Additionally, we have compared the quality of holographic images with the following modification in the electron beam column; 1) by comparing the two different emitters, Schottky emitters and Cold Field Emitter, which are expected to generate different degree of coherence in electron beam, and 2) by comparing the two beam apertures with different diameter size, few tens of micrometer to few hundred micrometers, which are expected to generate different diffraction limit which is expected to affect the final resolution of the images. 

We have also collaborated with HITACHI, to make a comparison between incoherent imaging and coherent imaging in the low energy domain by using conventional STEM and our holographic microscope (DMF).  This work is also underpinned by our advances in specimen preparation for low-kV ice-embedded samples (see 3.1.b).  We worked with HITACHI for high resolution STEM imaging, using SU9000, capable of both BF and ADF imaging with few hundred mrad ADF acceptance angle.  Due to the difference of the characteristics of 1) STEM imaging, making use of both elastically and inelastically scattered electrons at the specimen, and of 2) Holographic imaging, making use of mostly elastically scattered electrons for image formation. It is very informative to investigate both imaging approaches for further development of our microscope.

Figure 2 Left: SE image of stained TMV at 20kV, Middle: Bright field image, Right: Annual dark field image

3.1.b  EMDS development (Dr. Masao Yamashita)

The low energy TEM imaging necessitates exceptionally clean (i.e. free from background contamination) specimen for the best possible image quality. Starting from 2016 we started developing a new vacuum hardware that allows in vacuo preparation of the specimens on an "ultraclean" graphene support film. The basic construction and installation of the hardware has been completed in 2017 (see the image). We are now performing an extensive study on the applicability of the system to a range of samples including biological macromolecules. Concurrently, the hardware is continuously updated for the better performance.


3.1.c Graphene and derivatives for cryoEM preparation (Dr. Martin Cheung)

Part of our research concerns the development of cost-effective, easily adoptable alternatives to currently available sample preparation regimes, especially through the use of atomically thin materials such as graphene and graphene oxide. Our innovative methods have found application in cryo-TEM and low-energy electron holography.

Working with low-kV electron beams forces stringent requirements on ice thickness and quality for cryoEM.  This year, we demonstrated a clear and repeatable improvement in specimen dispersion in ultrathin vitreous ice with our customized recipe for utilizing graphene oxide as part of the vitreous ice specimen preparation procoess.  This work resulted in a publication in the Journal of Structural Biology (reference below).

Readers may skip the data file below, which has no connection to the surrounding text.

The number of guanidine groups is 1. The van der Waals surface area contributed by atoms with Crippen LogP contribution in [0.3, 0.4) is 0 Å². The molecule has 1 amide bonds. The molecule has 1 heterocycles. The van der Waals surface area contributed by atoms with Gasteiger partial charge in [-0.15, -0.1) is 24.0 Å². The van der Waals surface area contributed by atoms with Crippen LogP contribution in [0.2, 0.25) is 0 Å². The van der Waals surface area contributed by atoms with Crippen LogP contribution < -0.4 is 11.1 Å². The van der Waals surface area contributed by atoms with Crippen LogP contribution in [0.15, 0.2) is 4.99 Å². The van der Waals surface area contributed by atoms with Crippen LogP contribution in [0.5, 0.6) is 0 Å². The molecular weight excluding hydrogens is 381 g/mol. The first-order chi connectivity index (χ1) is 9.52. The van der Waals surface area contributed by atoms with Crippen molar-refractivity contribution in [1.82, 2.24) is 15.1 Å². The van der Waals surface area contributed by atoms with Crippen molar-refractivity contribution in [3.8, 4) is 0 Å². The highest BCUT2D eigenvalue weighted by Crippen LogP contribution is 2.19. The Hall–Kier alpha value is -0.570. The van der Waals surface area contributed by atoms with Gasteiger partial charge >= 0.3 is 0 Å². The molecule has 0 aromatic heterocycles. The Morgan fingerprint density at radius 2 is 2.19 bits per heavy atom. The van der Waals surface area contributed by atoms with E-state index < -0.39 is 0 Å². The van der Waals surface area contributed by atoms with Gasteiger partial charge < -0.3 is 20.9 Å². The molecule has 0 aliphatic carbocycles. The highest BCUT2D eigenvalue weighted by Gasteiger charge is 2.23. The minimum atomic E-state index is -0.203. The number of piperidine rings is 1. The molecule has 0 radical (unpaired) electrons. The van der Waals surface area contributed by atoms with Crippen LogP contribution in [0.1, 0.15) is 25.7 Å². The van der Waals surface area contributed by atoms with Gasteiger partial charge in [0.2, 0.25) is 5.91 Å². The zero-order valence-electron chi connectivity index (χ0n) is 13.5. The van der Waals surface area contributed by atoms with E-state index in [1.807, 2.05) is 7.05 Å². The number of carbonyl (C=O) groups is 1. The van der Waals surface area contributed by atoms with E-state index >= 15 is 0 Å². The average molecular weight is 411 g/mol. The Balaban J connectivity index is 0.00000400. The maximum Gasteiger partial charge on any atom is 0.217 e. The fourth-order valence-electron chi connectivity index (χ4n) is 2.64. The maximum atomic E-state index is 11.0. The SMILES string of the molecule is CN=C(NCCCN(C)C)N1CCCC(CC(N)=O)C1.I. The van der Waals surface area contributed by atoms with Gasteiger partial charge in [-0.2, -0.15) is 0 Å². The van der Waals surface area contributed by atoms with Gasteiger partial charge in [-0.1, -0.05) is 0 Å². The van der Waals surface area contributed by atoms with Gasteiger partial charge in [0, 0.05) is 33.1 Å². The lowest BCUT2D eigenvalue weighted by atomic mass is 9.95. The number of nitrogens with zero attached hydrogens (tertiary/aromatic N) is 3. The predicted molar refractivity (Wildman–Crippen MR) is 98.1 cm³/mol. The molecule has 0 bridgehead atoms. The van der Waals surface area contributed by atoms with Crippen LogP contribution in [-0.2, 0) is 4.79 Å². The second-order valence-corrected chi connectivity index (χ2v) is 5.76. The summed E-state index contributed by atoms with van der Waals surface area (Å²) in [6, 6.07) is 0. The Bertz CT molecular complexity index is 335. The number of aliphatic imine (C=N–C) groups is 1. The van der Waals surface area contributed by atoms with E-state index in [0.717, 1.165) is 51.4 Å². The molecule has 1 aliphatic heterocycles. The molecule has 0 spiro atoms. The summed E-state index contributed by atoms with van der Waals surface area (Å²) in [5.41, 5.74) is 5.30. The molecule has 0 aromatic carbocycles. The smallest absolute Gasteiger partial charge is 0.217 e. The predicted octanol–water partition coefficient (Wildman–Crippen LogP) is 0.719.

3.1.d  Electron holography studies of CdTe (Dr. Cathal Cassidy)

The year began with the good news that our Kakenhi application for electron holography studies on CdTe was successful.  This proposal outlined four stages over 3 years:  i) CdTe  electron transparent lamella optimization, ii) calculations, modeling and simulations of electron wave propagation through single crystal CdTe, iii) Experimental optimization of spatial and voltage resolution, iv) quantitative mapping of nanoscale electric fields at CdTe device junctions and defects. 

In line with planning, work this year has focused on stage 1 - optimization of CdTe electron transparent lamella preparation.  We worked on optimizing Focused Ion Beam Milling of CdTe, developed a methodology for performing cryo-FIB milling of this delicate semiconductor (Fig. 1a), and performed in situ and ex situ processing of the lamella surface to control surface oxidation and contamination (Fig. 1b).

Fig. 1 - Lamella optimization (a) Development of in-house method for performing cryo-FIB on semiconductor specimens (b) Electron Energy Loss Spectroscopy (EELS) maps of the surface condition of CdTe as a function of different surface treatments.

Overall, we made significant progress.  The improvement in specimen quality can clearly be seen in the HRTEM images below (Fig. 2), with earlier lamellae on the left and recent lamellae on the right.

Fig. 2 - Illustration of the improvement in CdTe electron transparent lamella quality during 2018.

We successfully obtained conventional TEM images of CdTe (Fig. 3 below, with false colour) which are comparable with the state-of-the-art.  These images are unremarkable in the sense that such sub-Angstrom resolution is typical from modern microscopes.  The images do, however, serve to confirm that the electron-transparent lamellae preparation process is well optimized.

Fig. 3 - High resolution conventional TEM image of <110> oriented CdTe single crystal.  The characteristic dumbbells, with spacing of 0.16nm, can easily be resolved.

Furthermore, aside from conventional TEM, we began electron holography trials and obtained atomic resolution holograms, displaying both amplitude and phase distributions (Fig. 4)  This is a preliminary but quite exciting result, and experiments and analaysis are ongoing.

Fig. 4 - Atomic resolution electron hologram acquired from <110> oriented single crystal of CdTe.  In contrast to the previous image (Fig. 3), in this case both the ampitude and phase of the electron wave have been individually recorded.  This will facilite a range of further quantitative investigations of the electrical potentials associated with the atomic structure itself, as well as dopant species, junctions and  crystallographic defects.